“My dad and I went to opening day this season,” Belletti said. ” We were really impressed with the moves the management made to rebound from missing the playoffs the previous season and fill in Harper's role. But then, of course, they lost the game, so we mentally prepared ourselves for another disappointing season.”
Preparing for disappointment is a D.C. staple as strong as any other. Only in this instance, Belletti and the rest of Nationals nation had nothing to worry about, given the season’s end result.
It’s not just the students that have deep ties to the Nationals. Some faculty fandoms stretch back decades, such as that of Bram Weinstein, an adjunct professor in the School of Communication and a former host of ESPN’s SportsCenter.
“I’m from Silver Spring and grew up with the Orioles as the home baseball team, and I’ll always have a special place for them,” Weinstein said. “But I’m a homer by nature, so when the Nats came, it didn’t take any convincing to just accept them as our and my team.”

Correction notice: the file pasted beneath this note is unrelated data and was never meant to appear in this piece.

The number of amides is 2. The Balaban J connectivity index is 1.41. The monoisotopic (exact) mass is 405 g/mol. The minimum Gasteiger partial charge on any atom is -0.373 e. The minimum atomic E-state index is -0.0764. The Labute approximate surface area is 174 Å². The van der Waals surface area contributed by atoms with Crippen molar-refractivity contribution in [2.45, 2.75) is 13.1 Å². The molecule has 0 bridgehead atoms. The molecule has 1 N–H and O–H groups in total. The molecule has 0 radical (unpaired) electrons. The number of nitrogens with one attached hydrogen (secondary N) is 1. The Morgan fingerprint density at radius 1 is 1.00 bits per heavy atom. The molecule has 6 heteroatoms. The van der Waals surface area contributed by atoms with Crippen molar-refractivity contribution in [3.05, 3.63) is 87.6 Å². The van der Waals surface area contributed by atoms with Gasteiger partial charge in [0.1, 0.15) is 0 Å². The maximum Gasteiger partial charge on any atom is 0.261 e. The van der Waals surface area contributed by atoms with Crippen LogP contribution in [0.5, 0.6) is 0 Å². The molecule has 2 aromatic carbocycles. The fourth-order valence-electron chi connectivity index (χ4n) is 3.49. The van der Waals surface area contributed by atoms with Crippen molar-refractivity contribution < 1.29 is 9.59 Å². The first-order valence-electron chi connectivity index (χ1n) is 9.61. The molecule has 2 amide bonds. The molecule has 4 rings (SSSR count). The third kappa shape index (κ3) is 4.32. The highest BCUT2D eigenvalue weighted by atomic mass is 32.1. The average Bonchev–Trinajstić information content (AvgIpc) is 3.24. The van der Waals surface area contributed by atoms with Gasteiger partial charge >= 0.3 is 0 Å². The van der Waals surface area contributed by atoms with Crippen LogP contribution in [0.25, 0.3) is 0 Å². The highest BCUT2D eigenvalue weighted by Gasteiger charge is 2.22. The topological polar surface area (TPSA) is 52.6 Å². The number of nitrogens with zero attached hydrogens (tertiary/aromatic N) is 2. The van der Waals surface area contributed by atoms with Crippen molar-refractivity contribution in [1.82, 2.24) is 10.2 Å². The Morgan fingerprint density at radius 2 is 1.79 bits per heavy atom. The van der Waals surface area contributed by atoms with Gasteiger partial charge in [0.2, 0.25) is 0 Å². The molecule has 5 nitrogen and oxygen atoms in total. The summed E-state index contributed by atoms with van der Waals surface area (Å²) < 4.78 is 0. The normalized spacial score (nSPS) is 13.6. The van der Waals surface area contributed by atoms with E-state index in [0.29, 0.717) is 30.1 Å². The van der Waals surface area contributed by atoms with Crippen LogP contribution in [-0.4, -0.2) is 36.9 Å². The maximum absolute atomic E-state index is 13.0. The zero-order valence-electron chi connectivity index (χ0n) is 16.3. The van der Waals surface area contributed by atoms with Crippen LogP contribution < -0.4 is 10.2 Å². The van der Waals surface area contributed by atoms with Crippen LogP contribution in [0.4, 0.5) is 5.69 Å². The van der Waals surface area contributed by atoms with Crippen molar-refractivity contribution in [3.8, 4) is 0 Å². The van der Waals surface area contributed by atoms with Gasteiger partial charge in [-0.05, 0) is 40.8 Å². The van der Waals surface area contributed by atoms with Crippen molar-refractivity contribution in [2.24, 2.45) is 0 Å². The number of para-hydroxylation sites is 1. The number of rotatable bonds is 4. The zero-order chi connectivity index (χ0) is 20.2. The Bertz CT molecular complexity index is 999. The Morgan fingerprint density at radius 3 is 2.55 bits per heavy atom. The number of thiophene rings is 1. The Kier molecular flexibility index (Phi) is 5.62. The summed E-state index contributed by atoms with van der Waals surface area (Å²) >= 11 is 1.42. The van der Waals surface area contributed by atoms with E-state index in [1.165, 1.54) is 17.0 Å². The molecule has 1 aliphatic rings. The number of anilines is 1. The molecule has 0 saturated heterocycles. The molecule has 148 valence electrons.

Outsiders see D.C. as a second-class sports city, in which sports take a backseat to politics. Having a championship-caliber team didn’t create a new wave of fans, but it reinvigorated the city’s passion for a national audience after years of coming up short.
“It was never my experience growing up here that this wasn't a really good sports town,” Weinstein said. “The people who say that about us are the people who also didn’t grow up here but don’t have the background of growing up on these teams. With the Caps winning two years ago, and now this weird bromance thing with the Nationals, it has really shown we are a much bigger sports town than anyone gave us credit for.”
The World Series was not politics-free. President Donald Trump was booed when he was shown on the jumbotron at Game 5, and Nationals catcher Kurt Suzuki received backlash after donning a “Make America Great Again” hat during the team’s White House visit. The District has always been a politics-first city, but in Weinstein’s opinion, it doesn’t have to be.